No warranty

But the NNPC chief, in his remarks, criticized some of the NMDPRA and traders’ suggestions.

“In our country today, we do not produce AGO and we regret that our refineries are not working,” he said. “Are we doing anything about it? Yes. I have heard the hon. members lament; yes, they (refineries) do not work.

“It’s the truth. I don’t want to bore you with why they don’t work, but they don’t work; I admit they don’t work but we regret it. I will invite this committee at your convenience to meet join us to see all the work we’ve done to get them back to work, but they won’t be back tomorrow.

“They won’t! You can’t start it tomorrow. We’re sorry; we’re sorry for this situation and we’re doing everything we can. In fact, we’ve decided to bring a quick fix to Warri Refinery. The reason is very simple: we don’t even want to go down the long road to full maintenance, because we’re worried.

The NNPC boss revealed that Saudi Arabia’s Aramco had recently purchased a large quantity of AGO and put it into storage. “We were very surprised that Saudi Arabia did this.

“No one knows what will happen tomorrow. No one can guarantee security of supply. This is why people resort to self-help. People preserve the excess volumes they have,” he said.

Kyari, however, lamented that Nigeria imports almost all commodities “maybe, maybe except food.” He added that if the country does not export, it cannot have foreign currency.

As a result, he believes the Central Bank of Nigeria (CBN) and Governor Godwin Emefiele may not be able to intervene in the foreign exchange market.

“There’s a limit to what he (Emefiele) can do because until we’re productive, the only way to cover the exchange rate difference is you go and borrow currency, and nobody’s going to lend you money. the money to put on a grant; that doesn’t happen anywhere in the world. No bank will lend you FX to go and put for consumption.

“When Nigerians living in the Diaspora were a very big source of hard currency. They can no longer fire because many of them are unemployed. Thus, they can no longer send money even to their parents. So you can’t have it in your banking system,” he said.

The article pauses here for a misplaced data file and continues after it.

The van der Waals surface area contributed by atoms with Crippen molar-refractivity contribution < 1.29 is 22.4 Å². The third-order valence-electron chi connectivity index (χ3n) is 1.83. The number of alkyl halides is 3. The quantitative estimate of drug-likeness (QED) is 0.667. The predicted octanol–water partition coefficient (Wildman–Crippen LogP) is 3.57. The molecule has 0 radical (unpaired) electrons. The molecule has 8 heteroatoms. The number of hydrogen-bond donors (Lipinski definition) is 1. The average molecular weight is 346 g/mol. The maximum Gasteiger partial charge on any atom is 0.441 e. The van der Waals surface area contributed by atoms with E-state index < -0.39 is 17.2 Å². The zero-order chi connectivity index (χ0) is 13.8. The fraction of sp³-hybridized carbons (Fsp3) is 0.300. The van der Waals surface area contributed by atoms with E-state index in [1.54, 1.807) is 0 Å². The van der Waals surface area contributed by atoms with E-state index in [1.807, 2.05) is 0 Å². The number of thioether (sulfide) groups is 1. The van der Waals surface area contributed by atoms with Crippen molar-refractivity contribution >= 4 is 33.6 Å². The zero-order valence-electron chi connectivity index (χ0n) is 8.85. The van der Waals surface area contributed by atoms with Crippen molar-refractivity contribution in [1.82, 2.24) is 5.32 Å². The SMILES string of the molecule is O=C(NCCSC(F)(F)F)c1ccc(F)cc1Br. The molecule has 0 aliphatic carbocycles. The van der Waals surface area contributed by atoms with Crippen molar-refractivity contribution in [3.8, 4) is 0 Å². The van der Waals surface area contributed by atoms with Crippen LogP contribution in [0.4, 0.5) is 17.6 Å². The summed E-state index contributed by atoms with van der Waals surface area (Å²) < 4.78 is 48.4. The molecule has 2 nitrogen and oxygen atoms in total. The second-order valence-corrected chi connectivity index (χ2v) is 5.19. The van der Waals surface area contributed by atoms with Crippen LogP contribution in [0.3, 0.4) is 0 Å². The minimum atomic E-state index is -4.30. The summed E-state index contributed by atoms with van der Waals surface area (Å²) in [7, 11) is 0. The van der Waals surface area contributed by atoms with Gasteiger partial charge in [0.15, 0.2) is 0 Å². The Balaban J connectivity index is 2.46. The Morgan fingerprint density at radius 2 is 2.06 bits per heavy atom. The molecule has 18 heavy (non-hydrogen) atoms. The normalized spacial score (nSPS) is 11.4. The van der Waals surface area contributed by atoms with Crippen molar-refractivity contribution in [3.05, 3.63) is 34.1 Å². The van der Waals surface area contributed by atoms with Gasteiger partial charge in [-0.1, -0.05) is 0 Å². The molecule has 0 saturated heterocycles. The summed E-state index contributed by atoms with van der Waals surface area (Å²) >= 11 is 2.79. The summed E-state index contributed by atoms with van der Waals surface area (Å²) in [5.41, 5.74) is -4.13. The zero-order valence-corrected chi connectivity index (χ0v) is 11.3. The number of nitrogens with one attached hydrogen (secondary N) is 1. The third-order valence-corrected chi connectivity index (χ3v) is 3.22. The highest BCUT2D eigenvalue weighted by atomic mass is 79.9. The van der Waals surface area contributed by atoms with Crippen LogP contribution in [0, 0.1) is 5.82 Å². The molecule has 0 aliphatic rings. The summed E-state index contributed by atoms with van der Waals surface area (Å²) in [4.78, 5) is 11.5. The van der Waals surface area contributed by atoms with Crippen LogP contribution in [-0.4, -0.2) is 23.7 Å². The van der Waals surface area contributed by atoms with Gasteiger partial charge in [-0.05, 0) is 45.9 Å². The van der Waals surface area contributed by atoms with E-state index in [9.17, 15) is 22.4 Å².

No end in sight

On the way forward, the NNPC boss said the first step is to restore crude oil production.

He pointed out that current crude production, including condensate, was 1.4 million barrels while the budget level was 1.8 million.

He added: “So we can’t meet him today. It is not possible. Today we have over 205 illegal refining sites. There are more than 295 insertions on our crude oil production line. No oil company will continue to work; they will have neither necessity nor obligation.

Kyari further stated in part: “We have a problem, no doubt. I don’t want to bore you with why AGO prices are very high. They are very high today. At the risk of being repetitive with what Farouk said on what’s going on in the world, I think it’s worth pointing out that the world has never seen this level of uncertainty around supply and demand. Even in 2012 and 2013, when crude oil prices reached $143 (per barrel), the uncertainties are not like those we know today.

“Today, countries store petroleum products. Today, refineries are closing around the world for reasons probably unrelated to the war in Ukraine; for the very simple reason that the world has decided that we will have an energy transition to phase out fossil fuels.

“Since that decision, many oil and gas companies have stopped investing in their plants and facilities because it no longer makes sense to do so. Shortly before the COVID-19 (pandemic) – it didn’t start today – the world was already facing three million barrels of crude oil undersupply in the market.

“COVID has come, yes; it reduced consumption. But shortly after COVID, we now have an undersupply of up to four million barrels of oil in the market today. Thus, there is simply no end in sight to the decline in crude oil prices in the next one to two years. Even if you decide to invest in oil today, you cannot put oil on the table the way you want.